Nov 24 2019

The Breakfast Club (Breakdown)

Welcome to The Breakfast Club! We’re a disorganized group of rebel lefties who hang out and chat if and when we’re not too hungover we’ve been bailed out we’re not too exhausted from last night’s (CENSORED) the caffeine kicks in. Join us every weekday morning at 9am (ET) and weekend morning at 10:30am (ET) to talk about current news and our boring lives and to make fun of LaEscapee! If we are ever running late, it’s PhilJD’s fault.

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AP’s Today in History for Nobvember 24th

Jack Ruby fatally shoots Lee Harvey Oswald in Dallas; Charles Darwin publishes theory of evolution; Hijacker known as D.B. Cooper parachutes out of plane with ransom money; Queen’s Freddie Mercury dies.

Breakfast Tune Lester Flatt and Earl Scruggs – Foggy Mountain Breakdown (Original 1949)

Something to think about, Breakfast News & Blogs below


The OPCW and Douma: Chemical Weapons Watchdog Accused of Evidence-Tampering by Its Own Inspectors

Claims that President Bashar al-Assad’s forces have used chemical weapons are almost as old as the Syrian civil war itself. They have produced strong reactions, and none more so than in the case of the alleged attack in April last year on the opposition-controlled area of Douma near Damascus in which 43 people are said to have been killed by chlorine gas. The United States, Britain and France responded by launching airstrikes on targets in the Syrian capital.

Were the strikes justified? An inspector from the eight-member team sent to Douma has just come forward with disturbing allegations about the international watchdog, the Organisation for the Prohibition of Chemical Weapons, which was tasked with obtaining and examining evidence.

Involved in collecting samples as well as drafting the OPCW’s interim report, he claims his evidence was suppressed and a new report was written by senior managers with assertions that contradicted his findings.

The inspector went public with his allegations at a recent all-day briefing in Brussels for people from several countries working in disarmament, international law, military operations, medicine and intelligence. They included Richard Falk, former UN special rapporteur on Palestine and Major-General John Holmes, a distinguished former commander of Britain’s special forces. The session was organised by the Courage Foundation, a New York-based fund which supports whistle-blowers. I attended as an independent reporter.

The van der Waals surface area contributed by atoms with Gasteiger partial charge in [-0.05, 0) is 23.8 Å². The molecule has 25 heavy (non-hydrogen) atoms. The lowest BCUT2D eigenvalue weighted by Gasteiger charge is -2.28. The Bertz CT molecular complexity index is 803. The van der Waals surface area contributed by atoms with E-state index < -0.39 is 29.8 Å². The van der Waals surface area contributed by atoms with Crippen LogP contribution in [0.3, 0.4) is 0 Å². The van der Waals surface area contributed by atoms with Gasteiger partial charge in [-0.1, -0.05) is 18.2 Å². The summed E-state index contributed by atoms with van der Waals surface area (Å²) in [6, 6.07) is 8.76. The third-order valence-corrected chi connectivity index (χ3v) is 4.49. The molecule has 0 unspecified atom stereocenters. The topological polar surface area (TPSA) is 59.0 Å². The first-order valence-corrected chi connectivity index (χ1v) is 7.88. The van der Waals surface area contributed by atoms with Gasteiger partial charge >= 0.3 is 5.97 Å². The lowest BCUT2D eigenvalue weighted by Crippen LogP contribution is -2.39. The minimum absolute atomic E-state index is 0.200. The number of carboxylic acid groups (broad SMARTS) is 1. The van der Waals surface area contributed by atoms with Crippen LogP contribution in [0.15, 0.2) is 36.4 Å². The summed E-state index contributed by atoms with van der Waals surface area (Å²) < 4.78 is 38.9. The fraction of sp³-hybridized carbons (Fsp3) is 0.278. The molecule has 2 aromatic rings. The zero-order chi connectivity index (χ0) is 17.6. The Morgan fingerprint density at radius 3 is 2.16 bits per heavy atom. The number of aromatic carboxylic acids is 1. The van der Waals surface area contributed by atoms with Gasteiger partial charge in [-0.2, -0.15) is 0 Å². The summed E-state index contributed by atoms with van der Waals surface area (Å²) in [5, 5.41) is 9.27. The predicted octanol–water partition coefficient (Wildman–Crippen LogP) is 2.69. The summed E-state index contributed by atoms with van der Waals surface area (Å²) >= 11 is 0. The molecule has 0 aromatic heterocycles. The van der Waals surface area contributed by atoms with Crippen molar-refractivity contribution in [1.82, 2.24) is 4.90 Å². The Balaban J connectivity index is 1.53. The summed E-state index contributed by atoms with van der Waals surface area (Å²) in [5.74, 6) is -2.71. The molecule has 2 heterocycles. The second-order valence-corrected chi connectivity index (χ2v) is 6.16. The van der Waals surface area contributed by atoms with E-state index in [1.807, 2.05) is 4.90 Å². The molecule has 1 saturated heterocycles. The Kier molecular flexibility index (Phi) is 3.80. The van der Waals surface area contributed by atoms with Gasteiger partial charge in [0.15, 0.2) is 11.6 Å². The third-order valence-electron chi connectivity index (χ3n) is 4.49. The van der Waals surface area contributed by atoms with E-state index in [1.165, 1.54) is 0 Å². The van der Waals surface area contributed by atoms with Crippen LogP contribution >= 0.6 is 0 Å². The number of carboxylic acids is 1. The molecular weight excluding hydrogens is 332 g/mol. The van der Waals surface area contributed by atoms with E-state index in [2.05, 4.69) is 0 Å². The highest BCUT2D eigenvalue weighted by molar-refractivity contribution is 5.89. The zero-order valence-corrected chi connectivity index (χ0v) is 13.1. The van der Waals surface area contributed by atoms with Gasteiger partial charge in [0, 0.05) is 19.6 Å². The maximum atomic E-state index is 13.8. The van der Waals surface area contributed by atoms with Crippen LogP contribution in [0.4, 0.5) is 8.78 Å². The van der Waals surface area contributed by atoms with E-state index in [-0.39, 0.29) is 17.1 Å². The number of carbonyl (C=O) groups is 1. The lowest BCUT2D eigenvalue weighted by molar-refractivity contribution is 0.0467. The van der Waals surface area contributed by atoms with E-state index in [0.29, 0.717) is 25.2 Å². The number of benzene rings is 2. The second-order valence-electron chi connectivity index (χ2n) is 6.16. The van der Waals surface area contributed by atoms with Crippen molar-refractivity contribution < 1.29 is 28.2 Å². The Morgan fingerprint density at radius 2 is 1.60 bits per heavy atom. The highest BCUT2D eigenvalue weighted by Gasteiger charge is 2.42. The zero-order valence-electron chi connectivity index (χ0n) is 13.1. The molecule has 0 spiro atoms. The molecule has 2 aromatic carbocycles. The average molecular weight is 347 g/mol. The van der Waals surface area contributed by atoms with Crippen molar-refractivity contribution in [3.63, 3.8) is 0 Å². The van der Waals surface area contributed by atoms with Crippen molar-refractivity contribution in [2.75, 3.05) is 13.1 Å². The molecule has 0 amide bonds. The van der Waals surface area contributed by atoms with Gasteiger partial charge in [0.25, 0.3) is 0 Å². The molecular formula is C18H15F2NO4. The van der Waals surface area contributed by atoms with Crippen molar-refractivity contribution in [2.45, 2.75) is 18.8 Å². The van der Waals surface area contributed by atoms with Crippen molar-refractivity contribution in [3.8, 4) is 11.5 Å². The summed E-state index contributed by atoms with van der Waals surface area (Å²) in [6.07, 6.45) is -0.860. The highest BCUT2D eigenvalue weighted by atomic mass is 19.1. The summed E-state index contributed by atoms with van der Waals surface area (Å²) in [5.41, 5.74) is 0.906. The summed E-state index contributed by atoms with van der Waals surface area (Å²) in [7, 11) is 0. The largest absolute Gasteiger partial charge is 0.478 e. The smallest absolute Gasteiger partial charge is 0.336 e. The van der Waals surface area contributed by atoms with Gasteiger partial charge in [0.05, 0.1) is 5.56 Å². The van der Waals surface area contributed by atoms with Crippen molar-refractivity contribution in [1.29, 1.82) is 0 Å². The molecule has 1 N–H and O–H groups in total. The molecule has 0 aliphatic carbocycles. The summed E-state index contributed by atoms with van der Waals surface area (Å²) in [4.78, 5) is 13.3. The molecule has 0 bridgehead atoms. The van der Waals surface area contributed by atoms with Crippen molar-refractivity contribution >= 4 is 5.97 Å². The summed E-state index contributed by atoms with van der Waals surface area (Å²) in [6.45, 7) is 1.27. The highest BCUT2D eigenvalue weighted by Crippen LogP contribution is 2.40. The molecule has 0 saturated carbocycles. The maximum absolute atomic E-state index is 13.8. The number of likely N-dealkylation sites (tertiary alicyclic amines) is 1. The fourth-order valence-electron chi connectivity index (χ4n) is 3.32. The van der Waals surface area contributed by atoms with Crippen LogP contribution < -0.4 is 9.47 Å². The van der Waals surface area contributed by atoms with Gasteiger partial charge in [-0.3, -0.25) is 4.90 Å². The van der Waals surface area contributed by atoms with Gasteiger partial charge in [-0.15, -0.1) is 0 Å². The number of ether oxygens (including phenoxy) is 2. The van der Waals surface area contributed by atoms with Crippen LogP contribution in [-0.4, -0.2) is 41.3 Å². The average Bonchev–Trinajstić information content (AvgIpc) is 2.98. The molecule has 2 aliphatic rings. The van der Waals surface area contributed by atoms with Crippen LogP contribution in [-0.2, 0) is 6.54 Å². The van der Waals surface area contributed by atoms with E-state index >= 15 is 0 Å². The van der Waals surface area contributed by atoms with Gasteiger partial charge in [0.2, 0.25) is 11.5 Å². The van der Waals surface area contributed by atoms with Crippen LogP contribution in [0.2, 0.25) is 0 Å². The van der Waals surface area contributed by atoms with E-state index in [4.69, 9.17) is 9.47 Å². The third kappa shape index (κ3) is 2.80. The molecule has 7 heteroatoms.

Something to think about over coffee prozac

Ryan Grim, The Intercept

CHRIS COONS, a Democratic senator known for his intense dedication to bipartisanship, has drawn a primary challenger in Delaware. On Monday, Jess Scarane, a Wilmington digital strategist, announced her plan to challenge Coons, saying that she drew inspiration from the insurgent bid in 2018 by Kerri Harris against longtime incumbent Delaware Sen. Tom Carper. Harris fell short, winning 35 percent of the vote, but shattered the wait-your-turn political convention in Delaware and demonstrated that there is a base of support for primary challengers.

Coons first won election in 2010, to serve out the rest of Joe Biden’s term. It was considered a fluke. Republican Mike Castle — a two-term governor and the longest-serving U.S. representative in the state’s history — had been expected to win easily, but amid the rise of the tea party, the moderate Castle was upset in the primary by Christine O’Donnell, an eccentric candidate who spent the general election denying that she was a witch. O’Donnell’s win, followed by her loss in the general election, was cited by many Democratic would-be supporters of Harris in 2018 as a reason to maintain the state’s tradition of not rocking the incumbents’ boats. The convention is part of what’s known as “the Delaware Way.”

Though Coons is an obscure member of the Democratic caucus relative to somebody like the famously recalcitrant Sen. Joe Manchin, D-W.V., Coons is no less a threat to the progressive agenda. He is an ardent supporter of the Senate tradition of bipartisan comity, and insists on only co-sponsoring legislation that is also backed by at least one Republican. His respect for bipartisanship is undiminished by the fact that Senate Majority Leader Mitch McConnell, R-Ky., has not reciprocated. After holding open a Supreme Court seat for a year in order to swipe it for his party, McConnell eliminated the filibuster for Supreme Court nominees and has been rubber-stamping a record-breaking number of judicial appointments. He used the process known as budget reconciliation, which gets around the legislative filibuster, to attempt to repeal the Affordable Care Act and to pass the GOP’s tax cut.